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Comparative Study
. 2011 May;146(5):571-7.
doi: 10.1001/archsurg.2010.309. Epub 2011 Jan 17.

Adherence to the Enhanced Recovery After Surgery Protocol and Outcomes After Colorectal Cancer Surgery

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Comparative Study

Adherence to the Enhanced Recovery After Surgery Protocol and Outcomes After Colorectal Cancer Surgery

Ulf O Gustafsson et al. Arch Surg. .


Objectives: To study the impact of different adherence levels to the enhanced recovery after surgery (ERAS) protocol and the effect of various ERAS elements on outcomes following major surgery.

Design: Single-center prospective cohort study before and after reinforcement of an ERAS protocol. Comparisons were made both between and across periods using multivariate logistic regression. All clinical data (114 variables) were prospectively recorded.

Setting: Ersta Hospital, Stockholm, Sweden.

Patients: Nine hundred fifty-three consecutive patients with colorectal cancer: 464 patients treated in 2002 to 2004 and 489 in 2005 to 2007.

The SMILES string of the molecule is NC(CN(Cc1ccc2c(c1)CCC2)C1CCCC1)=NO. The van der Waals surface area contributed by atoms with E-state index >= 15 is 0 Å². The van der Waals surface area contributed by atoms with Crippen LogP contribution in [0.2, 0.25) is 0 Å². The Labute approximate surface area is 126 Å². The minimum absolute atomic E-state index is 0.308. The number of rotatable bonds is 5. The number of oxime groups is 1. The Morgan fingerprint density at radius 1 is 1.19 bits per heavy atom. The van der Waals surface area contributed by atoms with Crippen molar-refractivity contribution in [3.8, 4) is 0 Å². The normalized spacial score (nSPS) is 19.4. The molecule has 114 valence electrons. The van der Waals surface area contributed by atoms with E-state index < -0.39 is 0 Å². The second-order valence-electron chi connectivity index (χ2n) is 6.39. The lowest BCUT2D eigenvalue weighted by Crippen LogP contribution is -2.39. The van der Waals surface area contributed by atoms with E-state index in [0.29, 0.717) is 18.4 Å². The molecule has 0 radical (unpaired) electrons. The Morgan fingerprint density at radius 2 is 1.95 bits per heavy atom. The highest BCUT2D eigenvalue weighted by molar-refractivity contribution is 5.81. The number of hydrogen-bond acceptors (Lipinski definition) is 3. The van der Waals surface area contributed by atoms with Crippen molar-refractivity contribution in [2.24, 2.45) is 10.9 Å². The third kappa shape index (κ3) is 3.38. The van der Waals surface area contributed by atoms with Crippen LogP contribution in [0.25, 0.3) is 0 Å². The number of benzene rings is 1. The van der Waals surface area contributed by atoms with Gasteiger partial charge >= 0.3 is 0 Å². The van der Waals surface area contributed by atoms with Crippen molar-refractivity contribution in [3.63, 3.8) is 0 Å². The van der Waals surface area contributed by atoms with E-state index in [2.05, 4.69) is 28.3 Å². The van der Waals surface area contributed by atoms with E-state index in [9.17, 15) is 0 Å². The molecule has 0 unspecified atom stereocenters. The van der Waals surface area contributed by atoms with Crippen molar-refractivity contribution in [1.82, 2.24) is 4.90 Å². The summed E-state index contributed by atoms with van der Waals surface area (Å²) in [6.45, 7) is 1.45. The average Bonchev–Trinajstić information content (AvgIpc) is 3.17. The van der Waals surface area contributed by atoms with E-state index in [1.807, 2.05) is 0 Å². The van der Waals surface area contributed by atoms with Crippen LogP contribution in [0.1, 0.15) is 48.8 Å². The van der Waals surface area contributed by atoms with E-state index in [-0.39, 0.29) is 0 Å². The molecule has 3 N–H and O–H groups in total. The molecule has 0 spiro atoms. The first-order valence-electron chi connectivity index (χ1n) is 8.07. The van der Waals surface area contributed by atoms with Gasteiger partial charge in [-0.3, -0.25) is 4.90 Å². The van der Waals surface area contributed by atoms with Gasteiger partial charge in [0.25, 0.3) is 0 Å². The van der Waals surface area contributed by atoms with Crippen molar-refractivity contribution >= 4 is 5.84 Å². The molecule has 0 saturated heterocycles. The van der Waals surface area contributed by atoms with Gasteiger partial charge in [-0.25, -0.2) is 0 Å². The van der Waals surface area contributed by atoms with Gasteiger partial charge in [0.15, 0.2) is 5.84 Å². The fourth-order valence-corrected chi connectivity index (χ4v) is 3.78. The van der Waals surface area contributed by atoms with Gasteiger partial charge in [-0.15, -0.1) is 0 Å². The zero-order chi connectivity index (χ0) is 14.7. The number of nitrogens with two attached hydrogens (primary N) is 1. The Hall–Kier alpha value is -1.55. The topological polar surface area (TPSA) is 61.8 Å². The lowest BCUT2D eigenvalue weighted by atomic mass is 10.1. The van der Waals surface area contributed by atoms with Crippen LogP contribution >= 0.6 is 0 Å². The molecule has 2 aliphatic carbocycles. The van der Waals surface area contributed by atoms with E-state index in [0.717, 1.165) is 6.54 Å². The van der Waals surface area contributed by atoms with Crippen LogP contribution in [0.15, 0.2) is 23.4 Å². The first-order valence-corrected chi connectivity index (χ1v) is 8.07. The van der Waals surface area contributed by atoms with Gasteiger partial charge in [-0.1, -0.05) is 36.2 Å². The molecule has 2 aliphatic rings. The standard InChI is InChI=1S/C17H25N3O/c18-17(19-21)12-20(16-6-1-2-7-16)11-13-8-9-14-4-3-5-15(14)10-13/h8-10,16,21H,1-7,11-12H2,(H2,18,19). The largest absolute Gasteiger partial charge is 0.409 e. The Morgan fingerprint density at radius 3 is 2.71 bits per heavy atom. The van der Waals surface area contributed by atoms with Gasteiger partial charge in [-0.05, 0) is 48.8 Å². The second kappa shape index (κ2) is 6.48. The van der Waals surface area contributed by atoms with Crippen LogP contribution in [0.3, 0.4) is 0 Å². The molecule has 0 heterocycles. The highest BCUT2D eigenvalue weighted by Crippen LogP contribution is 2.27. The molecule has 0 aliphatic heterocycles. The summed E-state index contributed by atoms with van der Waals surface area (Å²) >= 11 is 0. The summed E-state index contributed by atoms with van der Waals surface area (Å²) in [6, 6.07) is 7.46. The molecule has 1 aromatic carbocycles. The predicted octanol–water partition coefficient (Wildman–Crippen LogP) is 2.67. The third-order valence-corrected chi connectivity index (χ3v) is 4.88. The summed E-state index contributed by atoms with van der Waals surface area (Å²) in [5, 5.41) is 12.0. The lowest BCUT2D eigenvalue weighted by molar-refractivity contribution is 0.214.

Main outcome measures: The association between improved adherence to the ERAS protocol and the incidence of postoperative symptoms, complications, and length of stay following major colorectal cancer surgery was analyzed.

Results: Following an overall increase in preoperative and perioperative adherence to the ERAS protocol from 43.3% in 2002 to 2004 to 70.6% in 2005 to 2007, both postoperative complications (odds ratio, 0.73; 95% confidence interval, 0.55-0.98) and symptoms (odds ratio, 0.53; 95% confidence interval, 0.40-0.70) declined significantly. Restriction of intravenous fluid and use of a preoperative carbohydrate drink were major independent predictors. Across periods, the proportion of adverse postoperative outcomes (30-day morbidity, symptoms, and readmissions) was significantly reduced with increasing adherence to the ERAS protocol (>70%, >80%, and >90%) compared with low ERAS adherence (<50%).

Conclusion: Improved adherence to the standardized multimodal ERAS protocol is significantly associated with improved clinical outcomes following major colorectal cancer surgery, indicating a dose-response relationship.

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